identified (Magsino, 2009; NRC, 2010). It is difficult to get many people and organizations to commit to a process when the destination is not known and effective means of measuring progress do not exist. People respond best when outcomes can be observed and measured. Businesses are reluctant to commit when the costs of collaboration are clear but the benefits are not. Participating in collaboration is often a function of individual commitment and willingness to accept risk. In most organizations, however, people are rewarded only for activities that are measured, so individual success in building essential collaboration is typically unrewarded.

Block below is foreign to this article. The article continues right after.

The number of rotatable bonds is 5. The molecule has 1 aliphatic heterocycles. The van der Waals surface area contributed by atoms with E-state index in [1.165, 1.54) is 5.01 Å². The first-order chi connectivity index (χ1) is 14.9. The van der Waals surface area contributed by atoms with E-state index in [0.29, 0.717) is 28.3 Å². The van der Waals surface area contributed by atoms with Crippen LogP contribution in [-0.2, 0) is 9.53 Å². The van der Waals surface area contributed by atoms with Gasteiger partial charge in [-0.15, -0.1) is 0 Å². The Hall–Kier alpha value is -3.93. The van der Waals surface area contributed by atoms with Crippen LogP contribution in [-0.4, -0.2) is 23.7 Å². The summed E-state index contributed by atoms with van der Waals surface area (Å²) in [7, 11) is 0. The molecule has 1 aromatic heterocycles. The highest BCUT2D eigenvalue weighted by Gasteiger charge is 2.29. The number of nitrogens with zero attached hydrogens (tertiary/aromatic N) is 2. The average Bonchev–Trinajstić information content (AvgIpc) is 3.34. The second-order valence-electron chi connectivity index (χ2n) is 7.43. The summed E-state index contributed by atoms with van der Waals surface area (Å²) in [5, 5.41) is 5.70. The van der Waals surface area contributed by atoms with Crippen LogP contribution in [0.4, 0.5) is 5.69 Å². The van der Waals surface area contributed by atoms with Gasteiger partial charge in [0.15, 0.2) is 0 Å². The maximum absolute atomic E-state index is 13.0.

Communities will probably not have the resources to develop the kinds of metrics needed for quantitative evaluation of increases in resilience and similar factors resulting from their resilience-focused private–public collaborations. Until research shows how such outcomes can be measured, communities can develop goals and mechanisms to meet them that include discreet milestones to describe the effectiveness of collaboration. Such descriptions may not completely quantify the outcomes for funding or policy-development purposes, but they can keep high or raise enthusiasm for engagement.

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